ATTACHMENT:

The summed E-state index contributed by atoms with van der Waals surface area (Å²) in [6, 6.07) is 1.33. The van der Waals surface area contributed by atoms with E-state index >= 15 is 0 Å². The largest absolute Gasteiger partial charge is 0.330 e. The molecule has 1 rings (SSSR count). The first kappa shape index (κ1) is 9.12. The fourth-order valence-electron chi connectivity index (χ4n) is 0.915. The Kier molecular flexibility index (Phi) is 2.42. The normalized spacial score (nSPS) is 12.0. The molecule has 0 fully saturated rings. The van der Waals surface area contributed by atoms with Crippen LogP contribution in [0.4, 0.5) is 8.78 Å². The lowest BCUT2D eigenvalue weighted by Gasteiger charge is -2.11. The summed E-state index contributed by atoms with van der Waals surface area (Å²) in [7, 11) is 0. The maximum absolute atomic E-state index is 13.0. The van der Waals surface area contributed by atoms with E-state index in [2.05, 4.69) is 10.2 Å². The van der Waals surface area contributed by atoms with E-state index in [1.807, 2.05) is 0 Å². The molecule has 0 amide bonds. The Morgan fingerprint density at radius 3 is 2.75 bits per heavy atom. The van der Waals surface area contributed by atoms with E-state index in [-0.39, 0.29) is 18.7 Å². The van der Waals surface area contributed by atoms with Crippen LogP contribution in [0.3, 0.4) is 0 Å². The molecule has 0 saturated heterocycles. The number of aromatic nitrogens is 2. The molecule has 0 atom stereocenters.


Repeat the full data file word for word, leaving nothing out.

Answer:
The summed E-state index contributed by atoms with van der Waals surface area (Å²) in [6, 6.07) is 1.33. The van der Waals surface area contributed by atoms with E-state index >= 15 is 0 Å². The largest absolute Gasteiger partial charge is 0.330 e. The molecule has 1 rings (SSSR count). The first kappa shape index (κ1) is 9.12. The fourth-order valence-electron chi connectivity index (χ4n) is 0.915. The Kier molecular flexibility index (Phi) is 2.42. The normalized spacial score (nSPS) is 12.0. The molecule has 0 fully saturated rings. The van der Waals surface area contributed by atoms with Crippen LogP contribution in [0.4, 0.5) is 8.78 Å². The lowest BCUT2D eigenvalue weighted by Gasteiger charge is -2.11. The summed E-state index contributed by atoms with van der Waals surface area (Å²) in [7, 11) is 0. The maximum absolute atomic E-state index is 13.0. The van der Waals surface area contributed by atoms with E-state index in [2.05, 4.69) is 10.2 Å². The van der Waals surface area contributed by atoms with E-state index in [1.807, 2.05) is 0 Å². The molecule has 0 amide bonds. The Morgan fingerprint density at radius 3 is 2.75 bits per heavy atom. The van der Waals surface area contributed by atoms with E-state index in [-0.39, 0.29) is 18.7 Å². The van der Waals surface area contributed by atoms with Crippen LogP contribution in [0.3, 0.4) is 0 Å². The molecule has 0 saturated heterocycles. The number of aromatic nitrogens is 2. The molecule has 0 atom stereocenters.